News Release

Bugs from the deep may be window into the origins of life -- on earth and beyond

A world of new life forms thrives below ground, researchers say

Peer-Reviewed Publication

American Association for the Advancement of Science (AAAS)

Simple life forms are turning up in a surprising variety of below-ground environments, potentially making up 50 percent of the Earth's biomass, scientists said today at the American Association for the Advancement of Science (AAAS) Annual Meeting.

From South African gold mines, to cooled seafloor lavas, these subsurface bugs have provided clues to the potential for life on Mars, and the diversity of possible fuel sources for life, including nuclear energy and toxic waste.

Similar Environments on Mars

Life on Mars may exist in "pillow lavas," volcanic rocks that are common on and below the terrestrial seafloor, according to Martin Fisk of Oregon State University. He and his colleagues have investigated the bacteria that live inside pillow lavas on Earth, and found that the microbes seem to be getting their energy from reactions between the glass in the rock and water.

Pillow lavas are likely to exist on Mars, Fisk said, and their unusual bulbous shape should make them easy to detect as researchers increase the resolution of photos taken of the planet's surface.

"On Earth, microbes live in the glass of pillow lavas. Mars could host life in similar volcanic rocks, although this would require the presence of 'primary producers' -- organisms that make organic matter from chemical energy and carbon dioxide," Fisk said. "We're currently working to identify those microbes in Earth's volcanic rocks."

Pillow lavas form as seawater rapidly cooled molten lava into volcanic glass. Because these glasses don't have internal crystal structures, the way minerals do, bacteria leave distinctively-shaped tracks as they bore minute holes into the glass.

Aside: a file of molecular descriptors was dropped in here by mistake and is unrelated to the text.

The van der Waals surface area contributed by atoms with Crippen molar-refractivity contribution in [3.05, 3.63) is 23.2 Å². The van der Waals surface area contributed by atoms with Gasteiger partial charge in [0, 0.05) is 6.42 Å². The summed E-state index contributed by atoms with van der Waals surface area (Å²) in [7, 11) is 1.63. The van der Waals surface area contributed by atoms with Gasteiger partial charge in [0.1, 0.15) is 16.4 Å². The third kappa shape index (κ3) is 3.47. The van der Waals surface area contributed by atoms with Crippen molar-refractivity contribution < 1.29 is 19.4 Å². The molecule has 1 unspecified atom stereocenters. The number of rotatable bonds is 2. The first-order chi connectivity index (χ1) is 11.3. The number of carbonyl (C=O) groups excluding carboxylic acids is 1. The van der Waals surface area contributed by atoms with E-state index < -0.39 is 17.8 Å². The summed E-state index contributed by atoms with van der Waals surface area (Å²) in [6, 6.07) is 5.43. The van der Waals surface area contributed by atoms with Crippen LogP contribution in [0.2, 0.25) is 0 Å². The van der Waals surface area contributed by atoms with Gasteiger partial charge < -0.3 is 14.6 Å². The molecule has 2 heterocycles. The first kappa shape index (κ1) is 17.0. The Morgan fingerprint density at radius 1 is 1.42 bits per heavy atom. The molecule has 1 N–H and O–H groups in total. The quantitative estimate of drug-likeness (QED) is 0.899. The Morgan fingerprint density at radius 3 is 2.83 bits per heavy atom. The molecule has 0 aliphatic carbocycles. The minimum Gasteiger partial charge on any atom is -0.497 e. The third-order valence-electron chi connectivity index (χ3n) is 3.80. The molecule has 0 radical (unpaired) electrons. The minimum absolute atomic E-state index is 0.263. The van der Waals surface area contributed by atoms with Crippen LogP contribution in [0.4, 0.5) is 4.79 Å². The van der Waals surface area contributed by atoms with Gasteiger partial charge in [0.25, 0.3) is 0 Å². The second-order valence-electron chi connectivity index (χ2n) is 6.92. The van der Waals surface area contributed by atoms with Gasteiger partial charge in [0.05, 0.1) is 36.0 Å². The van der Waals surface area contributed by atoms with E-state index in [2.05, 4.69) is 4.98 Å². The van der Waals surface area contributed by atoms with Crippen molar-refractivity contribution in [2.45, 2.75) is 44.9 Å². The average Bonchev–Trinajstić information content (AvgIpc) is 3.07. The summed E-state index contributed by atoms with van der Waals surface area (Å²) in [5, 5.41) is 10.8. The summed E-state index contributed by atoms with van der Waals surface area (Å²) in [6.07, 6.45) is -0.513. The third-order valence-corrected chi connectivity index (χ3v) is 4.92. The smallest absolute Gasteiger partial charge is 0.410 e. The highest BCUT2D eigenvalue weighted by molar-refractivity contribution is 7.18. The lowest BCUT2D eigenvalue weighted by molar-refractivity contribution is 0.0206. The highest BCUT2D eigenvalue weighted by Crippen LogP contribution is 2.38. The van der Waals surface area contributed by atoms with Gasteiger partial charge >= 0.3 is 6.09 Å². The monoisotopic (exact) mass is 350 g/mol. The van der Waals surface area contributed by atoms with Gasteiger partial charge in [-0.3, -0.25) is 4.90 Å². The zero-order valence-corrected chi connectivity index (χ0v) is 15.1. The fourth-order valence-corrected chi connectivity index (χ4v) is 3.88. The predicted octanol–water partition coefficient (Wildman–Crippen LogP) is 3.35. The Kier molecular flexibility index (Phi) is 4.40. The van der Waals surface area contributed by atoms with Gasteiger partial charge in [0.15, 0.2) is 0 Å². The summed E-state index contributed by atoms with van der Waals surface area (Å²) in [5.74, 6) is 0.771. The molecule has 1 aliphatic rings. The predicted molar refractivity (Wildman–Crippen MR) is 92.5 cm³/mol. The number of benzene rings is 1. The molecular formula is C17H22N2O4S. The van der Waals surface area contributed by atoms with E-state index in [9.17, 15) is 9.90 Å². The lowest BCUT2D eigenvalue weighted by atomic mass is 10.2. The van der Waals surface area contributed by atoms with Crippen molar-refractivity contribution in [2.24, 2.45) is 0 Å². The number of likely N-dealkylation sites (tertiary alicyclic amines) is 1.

"I sometimes joke that if NASA could get me a pillow lava, I could tell you if anything ever lived in it," Fisk said. He noted, however, that the rock would have to be well-preserved.

Life doesn't have to be from another planet in order to survive in seemingly inhospitable conditions, other speakers in the AAAS panel have discovered.

Getting in Deep

Tullis Onstott of Princeton University and his colleagues have found bacterial populations within the walls of South African diamond mines, at depths between 0.8 and 3.3 kilometers. There, temperatures reach up to 60 degrees C and pressures are nearly 250 times as high as on the surface.

The microbes that Onstott and his colleagues have found are unlike any living near the Earth's surface. They may even be deriving their energy from nuclear power, at least indirectly.

Water plus nuclear radiation emitted from rocks, such as those in the mines produces hydrogen, oxygen, and hydrogen peroxide. The researchers have hypothesized that the bacteria may be using this hydrogen for fuel.

"The deep subsurface may be the only place on Earth where communities are using nuclear power that is natural and environmentally safe," Onstott said.